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Music Review

Handel and Haydn Society opens season with fresh, vital Bach

Clockwise from left: Emily Marvosh, Aisslinn Nosky, and Harry Christophers in performance Friday. Lara Silberklang

Why will I always recommend the Handel and Haydn Society’s concerts to my friends, even if they may not think classical music’s their favorite? The answer is pretty simple: I know the period-instrument orchestra is almost definitely going to give its all to whatever it’s doing. Its takes on Baroque and early Classical period music are consistently fresh and vital, and if something doesn’t hit the mark, it’s usually because someone tried for too much of a good thing.

On Sunday afternoon at Symphony Hall, the second of two performances of the ensemble’s season-opening all-Bach concert started out with too much speed. With artistic director Harry Christophers conducting, the Brandenburg Concerto No. 3 in G Major took off at a breakneck pace. Brisk Brandenburgs are thrilling, but savoring the accents and harmonic interplay was nearly impossible at that speed, and the players sounded out of sync at some points. Perpetually fabulous concertmaster Aisslinn Nosky spun out a songful solo in the brief slower movement, but the final Allegro pushed things even faster. Up next, the beginning of Cantata V from “Christmas Oratorio” also felt a bit clipped and rushed, but the ensemble then settled into a solid groove and stayed in that zone for the rest of the concert.


Tenor Aaron Sheehan, a local early-music mainstay, was a featured soloist in the program’s three vocal works. His splendid instrument powered up through high notes with no perceptible sonic bushwhacking. even when improbable German clusters of consonants lay in his path. He excelled at text painting, playing the street-corner zealot in Cantata 179, “Siehe zu, daβ deine Gottesfurcht nicht Heuchelei sei” with its fiery recitative and aria railing against hypocrisy.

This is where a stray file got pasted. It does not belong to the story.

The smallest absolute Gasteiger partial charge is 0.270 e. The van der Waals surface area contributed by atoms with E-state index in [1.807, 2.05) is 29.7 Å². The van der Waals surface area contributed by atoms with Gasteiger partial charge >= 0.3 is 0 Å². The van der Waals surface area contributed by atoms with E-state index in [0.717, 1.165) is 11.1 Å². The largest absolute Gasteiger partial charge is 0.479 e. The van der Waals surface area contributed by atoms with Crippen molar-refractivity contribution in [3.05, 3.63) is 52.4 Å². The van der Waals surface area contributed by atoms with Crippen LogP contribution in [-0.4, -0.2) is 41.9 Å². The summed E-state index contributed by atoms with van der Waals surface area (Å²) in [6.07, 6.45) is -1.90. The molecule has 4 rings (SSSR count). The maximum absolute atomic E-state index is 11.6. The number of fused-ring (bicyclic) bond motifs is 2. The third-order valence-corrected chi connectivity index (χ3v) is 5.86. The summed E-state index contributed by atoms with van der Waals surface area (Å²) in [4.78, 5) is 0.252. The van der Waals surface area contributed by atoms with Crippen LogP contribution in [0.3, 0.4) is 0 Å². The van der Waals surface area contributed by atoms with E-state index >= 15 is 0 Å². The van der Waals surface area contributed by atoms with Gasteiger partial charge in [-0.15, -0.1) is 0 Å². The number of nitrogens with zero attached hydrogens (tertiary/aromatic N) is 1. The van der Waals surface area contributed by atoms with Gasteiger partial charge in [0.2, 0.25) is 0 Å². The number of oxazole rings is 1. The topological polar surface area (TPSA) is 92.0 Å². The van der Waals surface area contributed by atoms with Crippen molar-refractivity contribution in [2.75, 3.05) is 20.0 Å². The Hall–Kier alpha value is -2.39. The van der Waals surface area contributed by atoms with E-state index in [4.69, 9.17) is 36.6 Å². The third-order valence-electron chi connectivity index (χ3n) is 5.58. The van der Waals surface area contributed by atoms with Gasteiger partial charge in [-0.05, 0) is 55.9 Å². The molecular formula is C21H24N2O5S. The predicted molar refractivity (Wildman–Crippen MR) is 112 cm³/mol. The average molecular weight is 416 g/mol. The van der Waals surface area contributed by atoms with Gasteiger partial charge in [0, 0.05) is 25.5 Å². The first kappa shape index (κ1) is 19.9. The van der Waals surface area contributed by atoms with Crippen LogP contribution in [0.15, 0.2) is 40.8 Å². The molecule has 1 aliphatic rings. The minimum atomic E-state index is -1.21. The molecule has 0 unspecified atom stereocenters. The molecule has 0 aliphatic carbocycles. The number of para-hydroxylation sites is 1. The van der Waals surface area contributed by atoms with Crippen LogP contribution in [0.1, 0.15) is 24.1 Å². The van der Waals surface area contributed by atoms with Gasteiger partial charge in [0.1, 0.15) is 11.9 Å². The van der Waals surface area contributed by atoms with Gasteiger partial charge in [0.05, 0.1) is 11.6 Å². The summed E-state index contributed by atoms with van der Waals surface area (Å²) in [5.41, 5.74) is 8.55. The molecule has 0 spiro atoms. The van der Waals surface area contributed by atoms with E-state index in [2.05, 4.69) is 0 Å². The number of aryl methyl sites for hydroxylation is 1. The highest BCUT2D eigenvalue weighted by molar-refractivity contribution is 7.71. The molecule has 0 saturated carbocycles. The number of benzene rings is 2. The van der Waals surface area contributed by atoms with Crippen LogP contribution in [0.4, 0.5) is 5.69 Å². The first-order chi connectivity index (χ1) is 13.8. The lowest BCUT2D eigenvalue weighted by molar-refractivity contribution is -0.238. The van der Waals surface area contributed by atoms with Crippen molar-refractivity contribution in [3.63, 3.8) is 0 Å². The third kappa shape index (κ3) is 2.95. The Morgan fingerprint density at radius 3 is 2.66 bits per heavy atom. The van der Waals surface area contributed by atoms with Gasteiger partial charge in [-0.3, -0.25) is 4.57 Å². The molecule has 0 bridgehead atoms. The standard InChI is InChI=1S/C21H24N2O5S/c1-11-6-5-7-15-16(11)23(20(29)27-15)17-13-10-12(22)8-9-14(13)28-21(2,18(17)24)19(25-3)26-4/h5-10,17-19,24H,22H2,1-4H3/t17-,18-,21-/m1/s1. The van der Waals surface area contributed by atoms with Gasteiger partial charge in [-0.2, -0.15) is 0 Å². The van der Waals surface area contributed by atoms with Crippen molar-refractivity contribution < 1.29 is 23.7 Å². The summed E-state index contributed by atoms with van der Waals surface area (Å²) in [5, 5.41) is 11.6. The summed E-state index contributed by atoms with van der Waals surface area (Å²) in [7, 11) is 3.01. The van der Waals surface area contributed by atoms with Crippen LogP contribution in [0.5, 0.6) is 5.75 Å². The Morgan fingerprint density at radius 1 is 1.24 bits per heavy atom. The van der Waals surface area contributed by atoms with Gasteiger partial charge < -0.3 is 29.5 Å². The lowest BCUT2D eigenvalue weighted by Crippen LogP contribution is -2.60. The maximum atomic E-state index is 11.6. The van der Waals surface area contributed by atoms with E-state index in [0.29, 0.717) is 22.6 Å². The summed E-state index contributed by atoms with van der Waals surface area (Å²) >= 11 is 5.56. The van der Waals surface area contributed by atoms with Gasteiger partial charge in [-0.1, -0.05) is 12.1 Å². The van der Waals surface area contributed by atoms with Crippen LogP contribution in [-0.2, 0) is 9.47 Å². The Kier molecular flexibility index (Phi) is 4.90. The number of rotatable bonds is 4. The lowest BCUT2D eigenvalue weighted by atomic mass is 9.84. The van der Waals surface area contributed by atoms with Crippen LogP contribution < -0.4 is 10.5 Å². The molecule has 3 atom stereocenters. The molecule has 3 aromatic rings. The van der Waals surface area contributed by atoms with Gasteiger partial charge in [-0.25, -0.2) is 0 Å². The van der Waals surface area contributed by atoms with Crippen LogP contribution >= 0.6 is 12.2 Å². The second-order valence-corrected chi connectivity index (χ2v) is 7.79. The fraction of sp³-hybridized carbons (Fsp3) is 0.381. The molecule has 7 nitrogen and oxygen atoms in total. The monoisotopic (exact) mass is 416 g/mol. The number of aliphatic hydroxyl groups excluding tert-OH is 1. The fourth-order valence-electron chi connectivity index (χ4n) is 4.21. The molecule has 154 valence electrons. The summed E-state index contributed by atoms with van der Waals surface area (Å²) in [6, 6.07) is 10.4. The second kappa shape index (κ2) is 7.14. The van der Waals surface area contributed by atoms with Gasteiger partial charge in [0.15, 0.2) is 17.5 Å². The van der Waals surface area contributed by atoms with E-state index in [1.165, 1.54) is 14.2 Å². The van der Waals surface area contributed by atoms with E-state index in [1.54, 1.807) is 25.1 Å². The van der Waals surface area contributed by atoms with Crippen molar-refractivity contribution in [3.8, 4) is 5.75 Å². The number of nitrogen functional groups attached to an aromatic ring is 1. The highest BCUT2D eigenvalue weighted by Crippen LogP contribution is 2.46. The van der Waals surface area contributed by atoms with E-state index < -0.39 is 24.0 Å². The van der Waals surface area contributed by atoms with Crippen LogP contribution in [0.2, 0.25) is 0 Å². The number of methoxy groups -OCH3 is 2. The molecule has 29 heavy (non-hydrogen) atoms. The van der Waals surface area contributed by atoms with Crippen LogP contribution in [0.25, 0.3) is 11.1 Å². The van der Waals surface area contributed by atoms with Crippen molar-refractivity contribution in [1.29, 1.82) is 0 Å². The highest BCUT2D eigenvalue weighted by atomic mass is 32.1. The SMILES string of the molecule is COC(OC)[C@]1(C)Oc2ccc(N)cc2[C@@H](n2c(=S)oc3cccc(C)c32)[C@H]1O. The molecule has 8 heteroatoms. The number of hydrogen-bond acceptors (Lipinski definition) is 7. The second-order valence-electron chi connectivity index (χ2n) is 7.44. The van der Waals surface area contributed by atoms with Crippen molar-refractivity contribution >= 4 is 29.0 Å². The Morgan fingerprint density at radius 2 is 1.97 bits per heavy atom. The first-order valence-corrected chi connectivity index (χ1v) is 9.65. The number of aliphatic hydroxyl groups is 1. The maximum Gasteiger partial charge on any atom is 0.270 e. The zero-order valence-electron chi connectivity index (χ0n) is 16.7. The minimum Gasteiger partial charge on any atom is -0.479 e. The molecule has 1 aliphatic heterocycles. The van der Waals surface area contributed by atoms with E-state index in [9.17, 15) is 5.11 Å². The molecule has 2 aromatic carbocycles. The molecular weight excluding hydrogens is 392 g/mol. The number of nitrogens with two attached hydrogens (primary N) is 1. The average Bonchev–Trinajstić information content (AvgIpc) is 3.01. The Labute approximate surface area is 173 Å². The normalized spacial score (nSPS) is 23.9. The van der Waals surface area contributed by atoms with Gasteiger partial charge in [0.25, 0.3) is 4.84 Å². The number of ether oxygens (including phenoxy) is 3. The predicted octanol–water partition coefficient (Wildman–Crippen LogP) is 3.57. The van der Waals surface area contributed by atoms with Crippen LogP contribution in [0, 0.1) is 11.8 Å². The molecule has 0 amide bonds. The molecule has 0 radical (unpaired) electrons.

The chorus was unimpeachably excellent as usual, and singers from its ranks filled out the rest of the concert’s soloist roles. Baritone Woodrow Bynum offered a compelling aria replete with vocal gymnastics in duet with oboe d’amore, and Emily Marvosh’s luminous contralto voice glorified all it touched.


The Concerto for Two Violins, performed without a conductor, was an exhilarating experience. Nosky and assistant concertmaster Susanna Ogata each stood at the fore of a wing of violins and faced off. If they weren’t having the times of their lives up there, they were doing a great job faking it. Nosky’s sound was more sprightly and light, Ogata’s more vehement and earthy, and the dynamic duo’s star turn was bolstered by smart accenting and danceable rhythms from the rest of the strings and continuo.

At the end, the Mass in G Major felt like coming home. Christophers expertly manipulated the sound balance between the chorus and orchestra; it perpetually shifted and sparkled, with different sections rising to the fore and receding. As baritone Peter Walker delivered a commanding, burnished aria, Christophers was visibly mouthing the words along, right in the thick of it.


At Symphony Hall, Sunday afternoon.

Zoë Madonna can be reached at Follow her on Twitter @knitandlisten. Madonna’s work is supported by the Rubin Institute for Music Criticism, San Francisco Conservatory of Music, and Ann and Gordon Getty Foundation.